Marketing is all about generating ideas and picking the best ones to execute. Really good marketing is about testing to make sure our ideas (and execution) are as good as we think they are. But in my 210 dog-years in this crazy game, I’ve seen more potentially good ideas killed – without resorting to thinking much less testing – by three little words that kill all debate: “We tried that.”
“We tried that” murders ideas earlier and more thoroughly than any other objection. It appeals to the scientist in all of us and invokes direct, observed experience to conclude that a given strategy, tactic or technique won’t work.
It still amazes me how these words invariably go unchallenged. As if the idea in question has been subjected to a thorough, scientific trial and has been proven to fail. And that the data is there for all to see should they bother to read their email attachments.
Nothing is further from the truth. “We tried that” is, in fact, an almost meaningless statement disguised as unassailable fact. To question it is to declare oneself the idiot condemned to repeat history.
But if instead of simply accepting the “Been there/done that/flopped” death sentence, we actually paused to question it, a lot of really good ideas would live to see the light of day (as would lots and lots of, let’s be honest, lame ones).
Why? Because real-world marketing isn’t a controlled lab experiment executed in clean rooms by white-coated, be-goggled automatons – it’s a messy, multivariable, context-dependent crap shoot in the noisy, boozy casino of modern, multichannel life.
Putting aside the frighteningly rare cases of real A/B and multivariate testing, most of what marketers ‘learn’ amounts to a proto-hunch based on that one time some guy who used to work here reportedly stuck his finger in the air and announced which way the wind appeared to be blowing.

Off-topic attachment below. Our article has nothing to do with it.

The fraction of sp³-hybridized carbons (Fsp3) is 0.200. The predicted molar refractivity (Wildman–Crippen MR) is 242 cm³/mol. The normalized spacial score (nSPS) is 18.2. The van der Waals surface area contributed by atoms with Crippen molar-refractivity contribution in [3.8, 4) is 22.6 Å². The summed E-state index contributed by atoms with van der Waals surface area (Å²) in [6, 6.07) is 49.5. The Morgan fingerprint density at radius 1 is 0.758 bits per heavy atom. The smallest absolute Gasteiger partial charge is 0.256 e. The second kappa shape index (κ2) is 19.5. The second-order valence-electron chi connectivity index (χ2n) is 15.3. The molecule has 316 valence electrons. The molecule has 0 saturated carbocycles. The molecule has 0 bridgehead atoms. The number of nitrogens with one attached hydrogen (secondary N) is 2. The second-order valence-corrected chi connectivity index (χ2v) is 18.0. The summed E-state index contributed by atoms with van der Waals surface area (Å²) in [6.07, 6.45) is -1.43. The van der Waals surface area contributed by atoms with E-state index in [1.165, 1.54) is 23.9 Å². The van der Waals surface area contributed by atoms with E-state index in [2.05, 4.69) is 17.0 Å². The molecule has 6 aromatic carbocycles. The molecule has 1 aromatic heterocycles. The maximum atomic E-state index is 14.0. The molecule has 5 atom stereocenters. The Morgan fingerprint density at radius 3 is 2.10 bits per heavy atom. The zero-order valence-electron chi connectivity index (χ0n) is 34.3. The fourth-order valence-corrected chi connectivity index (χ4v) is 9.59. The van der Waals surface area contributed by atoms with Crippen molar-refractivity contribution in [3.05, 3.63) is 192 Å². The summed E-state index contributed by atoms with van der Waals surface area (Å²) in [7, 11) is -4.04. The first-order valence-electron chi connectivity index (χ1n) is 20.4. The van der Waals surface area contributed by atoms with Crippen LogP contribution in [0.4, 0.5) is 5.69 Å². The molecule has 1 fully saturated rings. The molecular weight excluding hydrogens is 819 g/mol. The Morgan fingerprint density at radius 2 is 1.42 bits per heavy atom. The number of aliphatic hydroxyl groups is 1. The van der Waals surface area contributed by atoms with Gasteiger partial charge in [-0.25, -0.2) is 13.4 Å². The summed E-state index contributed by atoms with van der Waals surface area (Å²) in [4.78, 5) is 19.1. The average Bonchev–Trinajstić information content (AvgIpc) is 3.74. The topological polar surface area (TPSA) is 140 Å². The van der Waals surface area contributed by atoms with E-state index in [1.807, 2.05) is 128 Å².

Any time we try anything, we’re really trying many things.
When we run a PPC ad, we’re testing the copy, search term, offer, URL, search engine, budget, bidding dynamics, region, time of day and competitive frame.
When we send a simple piece of direct mail, we’re testing a unique combination of list, medium, offer, copy, design, format, day-of-the-week, season, region and phase of the moon.
When it flops, we have the right to conclude that this specific piece of direct mail didn’t work on this occasion. We emphatically do not have the right to conclude, “Direct mail doesn’t work. We tried that.”
And yet that’s exactly what happens nearly every day in every marketing department – whether out loud or internalized. We enshrine false conclusions that close down our options. We kill viable ideas before even considering them. And that’s a way higher price than we should be willing to pay.
It’s probably a primitive survival thing. Our brains are wired to draw generalized conclusions based on limited evidence. It’s why we run from a Brown Bear even though our cave-mate was mauled by a Grizzly (the wisdom of which is solidly reinforced when the guy who stays put and says, “Dude: wrong species” gets his face re-modeled).
Try this: next time someone says, “We tried that,” pause the conversation for a minute and ask a few questions. Find out what was actually tried and how valid the conclusions are. You won’t need to be Hercule Poirot (or Marie Curie or any other French-speaking evidence-based celebrity) to discover that the experience referred to has almost zero validity in the context of the new discussion.
But we rarely do question the finality of “We tried that.” Everyone nods and the next idea is dragged on to the table for its own ritual slaughter. (Geez, do I sound bitter here?).
Bottom line: bad marketing science is dangerous. And we should demand that it at least get itself a half-decent disguise – with data and control groups and stuff – before we accept it as real science. “We tried that,” just doesn’t cut it.